By Dr. Becker
This will come as no surprise to many of you, but according to new research,1 even very young dogs tune in to subtle and indirect cues in human voices. For example, puppies are able to follow the direction of a human’s voice to find food.
Earlier studies have shown that dogs have the ability to follow a person’s pointed finger or gaze to locate treats. Researchers have also discovered that dogs pick up on human emotions. In fact, while it might seem our closest animal relative, the chimpanzee, is the animal most likely to understand human gestures, dogs are actually more adept at it.
According to lead study author Federico Rossano of Germany's Max Planck Institute for Evolutionary Anthropology:
"The message of this study is not that chimps are stupid and dogs are smart. What it tells us is that dogs pay special attention to communicative signals from humans. …That's a sign of how connected we are."
There are two schools of thought on why dogs seem to understand us so well. Some scientists believe domesticated dogs living in companionship with humans have passed down genes that encourage the human-canine bond in successive generations. Others suspect dogs develop and hone their people skills over the course of their lives.
Study Dogs Successfully Used Auditory Cues to Find Treats
For the study, researchers used the direction of their voices, rather than gazes or hand signals, to indicate the presence of food.
In the first experiment involving 24 adult dogs of various breeds, a researcher stood behind a solid wooden barrier and secretly placed treats in one of two containers sitting in front of the barrier. Next, the researcher knelt behind the barrier so the dog, standing with his handler, couldn’t see her. She then turned her face toward the container holding the treats, and said, “Oh, look, look there, this is great!”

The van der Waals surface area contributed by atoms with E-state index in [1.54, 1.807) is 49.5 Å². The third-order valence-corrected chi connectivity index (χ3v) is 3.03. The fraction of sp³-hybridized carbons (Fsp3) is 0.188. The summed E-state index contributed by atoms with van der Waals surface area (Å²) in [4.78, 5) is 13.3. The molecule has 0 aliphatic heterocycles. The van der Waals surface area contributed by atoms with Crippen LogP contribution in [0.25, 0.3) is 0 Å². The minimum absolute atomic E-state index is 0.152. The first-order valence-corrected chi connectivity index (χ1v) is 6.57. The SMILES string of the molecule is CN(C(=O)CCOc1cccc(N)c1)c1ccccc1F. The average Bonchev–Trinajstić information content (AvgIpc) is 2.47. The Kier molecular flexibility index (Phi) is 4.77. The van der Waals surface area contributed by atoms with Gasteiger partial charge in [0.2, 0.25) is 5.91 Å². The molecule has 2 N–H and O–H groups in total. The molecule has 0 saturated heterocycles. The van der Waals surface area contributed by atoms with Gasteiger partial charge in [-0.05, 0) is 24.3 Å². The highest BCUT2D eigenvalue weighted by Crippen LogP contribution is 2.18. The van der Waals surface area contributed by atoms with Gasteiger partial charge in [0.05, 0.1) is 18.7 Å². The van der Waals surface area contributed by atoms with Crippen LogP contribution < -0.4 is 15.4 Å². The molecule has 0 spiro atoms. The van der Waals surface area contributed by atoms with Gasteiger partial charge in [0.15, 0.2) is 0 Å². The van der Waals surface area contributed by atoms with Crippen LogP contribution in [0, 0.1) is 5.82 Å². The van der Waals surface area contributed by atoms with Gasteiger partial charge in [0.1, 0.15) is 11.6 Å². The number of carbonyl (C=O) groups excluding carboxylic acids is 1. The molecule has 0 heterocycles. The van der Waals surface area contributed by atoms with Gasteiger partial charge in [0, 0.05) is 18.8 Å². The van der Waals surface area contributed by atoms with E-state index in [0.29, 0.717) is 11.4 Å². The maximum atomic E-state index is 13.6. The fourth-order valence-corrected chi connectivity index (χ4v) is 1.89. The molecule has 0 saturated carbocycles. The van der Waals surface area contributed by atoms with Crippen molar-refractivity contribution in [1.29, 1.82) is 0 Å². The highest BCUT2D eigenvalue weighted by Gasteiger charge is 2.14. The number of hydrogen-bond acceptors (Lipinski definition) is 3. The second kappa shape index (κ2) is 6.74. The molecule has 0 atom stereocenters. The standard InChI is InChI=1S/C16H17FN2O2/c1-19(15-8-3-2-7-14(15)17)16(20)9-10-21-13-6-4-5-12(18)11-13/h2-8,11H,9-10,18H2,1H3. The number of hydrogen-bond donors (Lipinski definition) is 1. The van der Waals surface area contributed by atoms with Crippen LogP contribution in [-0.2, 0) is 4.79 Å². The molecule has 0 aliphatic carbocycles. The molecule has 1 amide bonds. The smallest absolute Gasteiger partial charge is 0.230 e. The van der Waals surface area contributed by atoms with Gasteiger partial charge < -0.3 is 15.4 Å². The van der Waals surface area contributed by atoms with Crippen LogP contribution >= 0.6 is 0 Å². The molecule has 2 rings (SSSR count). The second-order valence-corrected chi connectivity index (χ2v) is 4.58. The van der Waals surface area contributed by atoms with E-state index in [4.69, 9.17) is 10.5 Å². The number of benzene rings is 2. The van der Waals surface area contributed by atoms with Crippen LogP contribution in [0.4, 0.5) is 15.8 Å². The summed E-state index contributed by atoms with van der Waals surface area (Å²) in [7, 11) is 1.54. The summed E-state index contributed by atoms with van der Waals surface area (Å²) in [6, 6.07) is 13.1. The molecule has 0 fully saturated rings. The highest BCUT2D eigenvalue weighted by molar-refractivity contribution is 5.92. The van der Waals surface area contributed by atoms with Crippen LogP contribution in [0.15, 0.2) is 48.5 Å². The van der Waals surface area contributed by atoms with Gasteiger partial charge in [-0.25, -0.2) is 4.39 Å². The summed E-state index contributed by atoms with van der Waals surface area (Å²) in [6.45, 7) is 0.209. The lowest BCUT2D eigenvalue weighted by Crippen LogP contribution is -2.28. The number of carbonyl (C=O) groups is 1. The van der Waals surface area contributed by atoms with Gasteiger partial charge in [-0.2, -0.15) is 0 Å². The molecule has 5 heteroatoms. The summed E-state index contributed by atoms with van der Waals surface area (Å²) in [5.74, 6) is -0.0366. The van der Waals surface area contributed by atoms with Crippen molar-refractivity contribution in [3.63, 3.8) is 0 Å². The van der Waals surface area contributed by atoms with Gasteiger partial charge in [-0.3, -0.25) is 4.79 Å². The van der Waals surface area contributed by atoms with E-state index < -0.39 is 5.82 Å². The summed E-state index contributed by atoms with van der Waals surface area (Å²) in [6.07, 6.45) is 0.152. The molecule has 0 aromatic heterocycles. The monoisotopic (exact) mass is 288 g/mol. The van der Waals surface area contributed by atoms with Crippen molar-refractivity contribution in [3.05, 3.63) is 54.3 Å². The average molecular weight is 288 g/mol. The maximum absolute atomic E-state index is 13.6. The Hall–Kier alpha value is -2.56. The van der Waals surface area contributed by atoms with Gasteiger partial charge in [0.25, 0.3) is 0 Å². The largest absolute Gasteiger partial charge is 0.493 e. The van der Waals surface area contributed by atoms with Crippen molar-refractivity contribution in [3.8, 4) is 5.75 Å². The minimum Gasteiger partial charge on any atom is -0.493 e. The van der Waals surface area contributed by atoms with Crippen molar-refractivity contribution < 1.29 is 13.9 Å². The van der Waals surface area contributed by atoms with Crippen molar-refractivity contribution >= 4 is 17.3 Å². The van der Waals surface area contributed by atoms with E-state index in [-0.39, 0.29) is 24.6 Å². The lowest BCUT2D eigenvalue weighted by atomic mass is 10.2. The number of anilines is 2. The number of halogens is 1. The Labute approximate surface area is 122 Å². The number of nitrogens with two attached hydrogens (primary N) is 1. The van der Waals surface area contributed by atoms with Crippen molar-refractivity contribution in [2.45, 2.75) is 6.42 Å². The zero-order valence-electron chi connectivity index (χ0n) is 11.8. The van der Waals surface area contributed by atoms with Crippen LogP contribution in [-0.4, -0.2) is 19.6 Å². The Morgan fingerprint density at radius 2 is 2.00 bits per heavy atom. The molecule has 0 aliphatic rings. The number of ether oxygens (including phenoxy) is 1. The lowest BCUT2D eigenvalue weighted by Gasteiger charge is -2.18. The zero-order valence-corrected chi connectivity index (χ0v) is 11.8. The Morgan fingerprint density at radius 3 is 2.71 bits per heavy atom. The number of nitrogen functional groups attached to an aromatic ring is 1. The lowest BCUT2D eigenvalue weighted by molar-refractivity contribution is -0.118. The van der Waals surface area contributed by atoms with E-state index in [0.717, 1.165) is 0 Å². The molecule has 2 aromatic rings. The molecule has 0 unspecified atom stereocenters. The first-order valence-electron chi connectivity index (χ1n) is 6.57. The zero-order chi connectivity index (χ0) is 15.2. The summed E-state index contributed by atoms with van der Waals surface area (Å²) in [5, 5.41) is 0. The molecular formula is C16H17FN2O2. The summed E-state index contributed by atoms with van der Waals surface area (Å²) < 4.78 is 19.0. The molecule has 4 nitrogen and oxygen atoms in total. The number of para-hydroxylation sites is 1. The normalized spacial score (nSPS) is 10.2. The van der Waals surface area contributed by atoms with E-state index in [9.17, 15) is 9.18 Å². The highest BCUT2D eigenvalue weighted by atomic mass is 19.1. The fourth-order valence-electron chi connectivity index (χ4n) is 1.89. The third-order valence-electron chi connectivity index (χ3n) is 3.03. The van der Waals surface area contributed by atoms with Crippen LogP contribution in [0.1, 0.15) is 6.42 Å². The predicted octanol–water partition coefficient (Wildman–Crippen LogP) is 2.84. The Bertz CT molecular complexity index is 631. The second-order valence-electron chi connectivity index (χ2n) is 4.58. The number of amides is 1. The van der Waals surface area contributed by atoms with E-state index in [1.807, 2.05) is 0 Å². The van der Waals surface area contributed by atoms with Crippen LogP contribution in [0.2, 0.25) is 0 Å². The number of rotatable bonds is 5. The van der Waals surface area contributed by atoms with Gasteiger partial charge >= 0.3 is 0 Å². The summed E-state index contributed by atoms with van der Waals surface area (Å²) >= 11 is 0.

The handler released the dog, and the researchers observed which container he headed for.
In an average of 7.6 out of 12 tries, the dogs went directly to the container holding the treats, even though they could not smell the food, nor were they swayed by random noises the researcher made behind the barrier. When the researcher faced the back wall instead of the container with the treats and spoke to the dogs, they could not guess the location of the food.
According to the study’s authors, the dogs’ results were as good or better than the results seen with human infants in previous experiments.
Puppies Scored Even Higher Than Adult Dogs in Finding Treats
Next, the researchers wanted to find out if the dogs’ ability to follow the direction of a person’s voice was learned, or instinctive. They set up a second experiment involving 16 puppies from 8 to 14 weeks of age, and gave them the same test. The puppies, due to their age, were not as well-trained as the adult dogs or as experienced with human interactions.
Surprisingly, the puppies found the food an average of 8.1 out of every 12 tries. But whereas the adult dogs did just as well on their first attempt as their last, most of the puppies took a few tries to catch on. The pups with the most experience around humans did better than those who were not yet well-socialized.
Dogs Learn Quickly and Without Much Prompting to Respond to Our Voices
The researchers concluded the ability of dogs to follow the direction of human voices is learned rather than innate, but it is learned very quickly, and with a minimal amount of exposure to humans.
According to the researchers, their study is the first to investigate the ability of dogs to use only auditory communication from humans to locate hidden food. The results suggest that dogs are able to use multiple senses to comprehend human communication.
"The take-home message (is) there's a lot of information dogs can pick up when they're in the presence of humans," Rossano says. "We should care for them and be attentive and also be amazed by how special they are in picking up all these signals and how much they care about us."